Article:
Judge brings conspiracy theorist down to earth
JIM Corr has often been accused of throwing conspiracy theories around like snuff at a wake. But few debtors could have drummed up what his nemesis, ACC Bank, has described as the "extraordinary and unusual sequence of coincidences" surrounding the sale of properties he owned after the non-NAMA lender hit him with demands to repay a €1.4m debt.
For almost three hours in the High Court, the 48-year-old fended off suggestions that he sold mortgage-free properties at a time when he knew ACC was breathing down his neck and seeking proposals to satisfy debts he says were built up with his former business partners, Liam and Phillip Marks.
In one case, he sold an unencumbered apartment in the exclusive Sharman House development in Northern Ireland to a German.
Mr Corr said he met Florian Karrer at a party in his sister's friend's house in Majorca. A month later, Mr Corr sold the apartment to Mr Karrer for £295,000 (€349,000) and asked if he could live there rent-free for three years.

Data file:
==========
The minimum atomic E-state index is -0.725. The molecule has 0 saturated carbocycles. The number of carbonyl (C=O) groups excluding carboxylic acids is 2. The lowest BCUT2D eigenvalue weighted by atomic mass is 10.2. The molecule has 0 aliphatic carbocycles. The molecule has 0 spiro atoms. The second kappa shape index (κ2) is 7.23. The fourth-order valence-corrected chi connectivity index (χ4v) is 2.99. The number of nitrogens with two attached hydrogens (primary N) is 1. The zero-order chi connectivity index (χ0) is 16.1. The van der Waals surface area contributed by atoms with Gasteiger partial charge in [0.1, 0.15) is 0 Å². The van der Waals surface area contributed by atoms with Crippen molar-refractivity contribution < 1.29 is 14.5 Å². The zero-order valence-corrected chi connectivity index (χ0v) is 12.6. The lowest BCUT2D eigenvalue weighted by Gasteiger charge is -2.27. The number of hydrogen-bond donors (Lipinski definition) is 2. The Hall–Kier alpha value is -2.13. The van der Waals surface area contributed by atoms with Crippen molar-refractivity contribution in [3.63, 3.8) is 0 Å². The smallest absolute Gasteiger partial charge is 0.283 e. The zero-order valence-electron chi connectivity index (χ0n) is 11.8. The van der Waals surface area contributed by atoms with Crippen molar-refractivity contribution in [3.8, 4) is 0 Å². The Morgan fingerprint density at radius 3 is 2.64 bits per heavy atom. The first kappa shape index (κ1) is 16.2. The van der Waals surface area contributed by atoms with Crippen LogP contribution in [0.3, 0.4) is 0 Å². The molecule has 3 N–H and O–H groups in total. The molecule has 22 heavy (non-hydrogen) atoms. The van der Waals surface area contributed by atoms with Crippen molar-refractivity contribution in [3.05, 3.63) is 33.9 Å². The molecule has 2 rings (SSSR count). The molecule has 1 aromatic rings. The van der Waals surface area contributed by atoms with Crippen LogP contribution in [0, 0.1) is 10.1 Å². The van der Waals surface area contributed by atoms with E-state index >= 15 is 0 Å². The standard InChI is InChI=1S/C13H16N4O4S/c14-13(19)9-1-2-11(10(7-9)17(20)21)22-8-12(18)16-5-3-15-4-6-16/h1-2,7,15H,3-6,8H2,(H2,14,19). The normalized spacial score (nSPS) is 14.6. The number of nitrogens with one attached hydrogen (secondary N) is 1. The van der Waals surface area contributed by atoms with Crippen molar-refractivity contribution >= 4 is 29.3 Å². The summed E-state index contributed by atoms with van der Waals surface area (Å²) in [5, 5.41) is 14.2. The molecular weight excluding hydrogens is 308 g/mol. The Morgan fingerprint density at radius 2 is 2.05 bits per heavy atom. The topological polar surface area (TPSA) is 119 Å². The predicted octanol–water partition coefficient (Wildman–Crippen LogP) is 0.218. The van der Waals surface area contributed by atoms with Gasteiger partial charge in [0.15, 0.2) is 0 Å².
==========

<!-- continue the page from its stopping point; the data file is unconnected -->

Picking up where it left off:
Mr Karrer, whose walters-karrer.com website says it creates "innovative cross-border structures that meet the protective, tax avoidance and privacy requirements of our international client base", said he could.
The plot thickened when Mr Corr said he only knew Mortimer Walters "fleetingly" before he sold the Sharman House apartment in November 2010 to Mr Karrer.
Mr Walters is Mr Karrer's partner in the Andorra-based capital protection business, and the Irish solicitor who founded Adams, the legal firm in the IFSC. Adams represented Mr Corr when ACC moved against him, and acted for I and E, a Maltese company that bought his Donnybrook Castle apartment for €350,000 a month after ACC got a €1.4m judg-ment against him in February 2011.
I and E, which returned a zero turnover for 2011, was fronted by Mike Young, an associate of Mr Walters.
But Mr Corr said he had "no idea" what structure Mr Young – who rang him "out of the blue" to buy the Dublin apartment – had put in place.
It got a bit much for High Court Judge Mr Justice Peter Kelly, who asked Mr Corr if he would like to "reconsider his evidence", reminding him that he was under oath.
After a prolonged silence during which the musician stared at the courtroom ceiling, he quietly admitted he was trying to protect his finances as best he could on behalf of his son.
"I recognised I was in dire straits," he said, adding: "I did what anybody would do."
The case resumes on July 3.